India Clarifies Overseas Investment Rules To Promote Ease Of Doing Business

The revised regulatory framework will come into effect from Aug. 22.
<div class="paragraphs"><p>A lady holding Rs 500 banknotes.&nbsp;(Source: Usha Kunji/BQ Prime)</p></div>
A lady holding Rs 500 banknotes. (Source: Usha Kunji/BQ Prime)

The Finance Ministry has notified the consolidated rules on the framework that governs overseas investments.

The move takes into account the evolving needs of businesses in India, in an increasingly integrated global market and aims to help them be a part of the global value chain, said the press release issued by the ministry on Monday.

The revised regulatory framework will come into effect from Aug. 22.

Clarity on Overseas Direct Investment and Overseas Portfolio Investment has been brought in and various overseas investment-related transactions that were earlier under approval route are now under automatic route, significantly enhancing 'ease of doing business'.
Finance Ministry Press Release

Overseas investment by a person residing in the country is overseen by the Foreign Exchange Management (Transfer or Issue of Any Foreign Security) Regulations, 2004, and the Foreign Exchange Management (Acquisition and Transfer of Immovable Property Outside India) Regulations, 2015.

Last year, the central government in consultation with the Reserve Bank of India undertook an exercise to simplify the regulations and put out drafts of the Foreign Exchange Management (Overseas Investment) Rules and Foreign Exchange Management (Overseas Investment) Regulations in the public domain for consultation.

It included regulations pertaining to overseas investments and acquisition and transfer of immovable property outside India.

Among the important notifications, the government has clarified that "net worth" will retain the same meaning as stipulated in Clause (57) of Section 2 of the Companies Act, 2013.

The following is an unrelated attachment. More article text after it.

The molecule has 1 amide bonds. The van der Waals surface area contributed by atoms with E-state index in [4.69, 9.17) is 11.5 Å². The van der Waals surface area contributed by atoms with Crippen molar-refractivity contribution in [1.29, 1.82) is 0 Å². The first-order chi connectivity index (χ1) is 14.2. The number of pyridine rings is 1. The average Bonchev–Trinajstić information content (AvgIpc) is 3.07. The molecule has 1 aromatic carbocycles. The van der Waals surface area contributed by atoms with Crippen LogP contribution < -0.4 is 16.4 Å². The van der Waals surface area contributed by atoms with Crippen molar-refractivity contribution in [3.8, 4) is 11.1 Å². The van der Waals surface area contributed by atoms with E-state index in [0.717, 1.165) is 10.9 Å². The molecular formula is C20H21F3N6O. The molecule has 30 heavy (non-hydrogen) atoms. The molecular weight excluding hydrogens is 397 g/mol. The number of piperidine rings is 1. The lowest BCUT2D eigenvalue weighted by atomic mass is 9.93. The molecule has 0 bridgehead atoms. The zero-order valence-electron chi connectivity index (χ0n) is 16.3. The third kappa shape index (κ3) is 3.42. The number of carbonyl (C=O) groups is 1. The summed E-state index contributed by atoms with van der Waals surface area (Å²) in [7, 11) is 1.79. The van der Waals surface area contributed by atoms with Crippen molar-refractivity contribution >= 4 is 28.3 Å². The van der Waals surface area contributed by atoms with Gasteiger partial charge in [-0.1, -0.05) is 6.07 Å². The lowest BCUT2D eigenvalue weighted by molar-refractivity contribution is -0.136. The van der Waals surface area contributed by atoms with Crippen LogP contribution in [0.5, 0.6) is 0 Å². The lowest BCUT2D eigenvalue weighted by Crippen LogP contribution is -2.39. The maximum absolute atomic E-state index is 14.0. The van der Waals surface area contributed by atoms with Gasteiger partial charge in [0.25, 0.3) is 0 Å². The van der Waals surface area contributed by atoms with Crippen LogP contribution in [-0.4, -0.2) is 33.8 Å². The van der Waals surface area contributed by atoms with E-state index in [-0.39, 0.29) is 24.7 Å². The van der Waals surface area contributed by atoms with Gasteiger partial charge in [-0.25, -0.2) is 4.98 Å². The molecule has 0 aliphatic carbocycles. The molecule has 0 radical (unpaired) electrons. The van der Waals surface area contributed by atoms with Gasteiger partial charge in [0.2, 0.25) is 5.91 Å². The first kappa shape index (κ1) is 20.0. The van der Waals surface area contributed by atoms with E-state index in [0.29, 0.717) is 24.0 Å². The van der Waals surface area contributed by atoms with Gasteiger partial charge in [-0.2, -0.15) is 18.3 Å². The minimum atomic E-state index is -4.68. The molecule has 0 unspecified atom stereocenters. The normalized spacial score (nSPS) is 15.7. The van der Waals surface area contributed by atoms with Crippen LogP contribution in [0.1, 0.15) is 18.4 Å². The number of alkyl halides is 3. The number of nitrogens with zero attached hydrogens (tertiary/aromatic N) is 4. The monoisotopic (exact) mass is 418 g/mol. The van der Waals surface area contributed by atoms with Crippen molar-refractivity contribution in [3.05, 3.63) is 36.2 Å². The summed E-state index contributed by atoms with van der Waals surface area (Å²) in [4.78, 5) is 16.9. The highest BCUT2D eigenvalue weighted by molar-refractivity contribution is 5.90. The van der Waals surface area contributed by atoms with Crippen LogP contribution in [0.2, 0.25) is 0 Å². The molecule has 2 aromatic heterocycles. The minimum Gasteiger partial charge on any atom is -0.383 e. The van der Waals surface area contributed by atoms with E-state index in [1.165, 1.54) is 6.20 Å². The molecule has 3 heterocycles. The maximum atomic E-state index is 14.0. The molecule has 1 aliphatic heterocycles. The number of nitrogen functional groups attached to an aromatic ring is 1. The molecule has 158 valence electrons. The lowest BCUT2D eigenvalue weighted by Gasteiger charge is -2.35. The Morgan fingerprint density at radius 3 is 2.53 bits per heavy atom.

According to the notification, “net worth” in a registered partnership firm or Limited Liability Partnership will be the sum of the capital contribution of (all the) partners and undistributed profits of the partners. This would be after deducting the aggregate value of the accumulated losses, deferred expenditure and miscellaneous expenditure which have not been written off, as per the last audited balance sheet.

The notification circular also specified that overseas direct investment would henceforth mean investments:

  • By way of acquisition of unlisted equity capital of a foreign entity.

  • Subscription as a part of the memorandum of association of a foreign entity.

  • Investment in 10% or more of the paid-up equity capital of a listed foreign entity.

  • Even in cases where investment with control is less than 10% of the paid-up equity capital of a listed foreign entity.

On overseas portfolio investment, the government notified that this would include investments other than ODI in foreign securities, but not in any unlisted debt instruments or any security issued by a person resident in India who is not in an International Financial Services Centre.

The revised rules also include overseas investment in IFSC by a person resident in India.

A person resident in India may make overseas investment in an IFSC in India within the limits and make contribution to an investment fund or vehicle set up in an IFSC as overseas portfolio investment, the notification said.


Janani is a policy correspondent tracking the economy, ...more
Get Regular Updates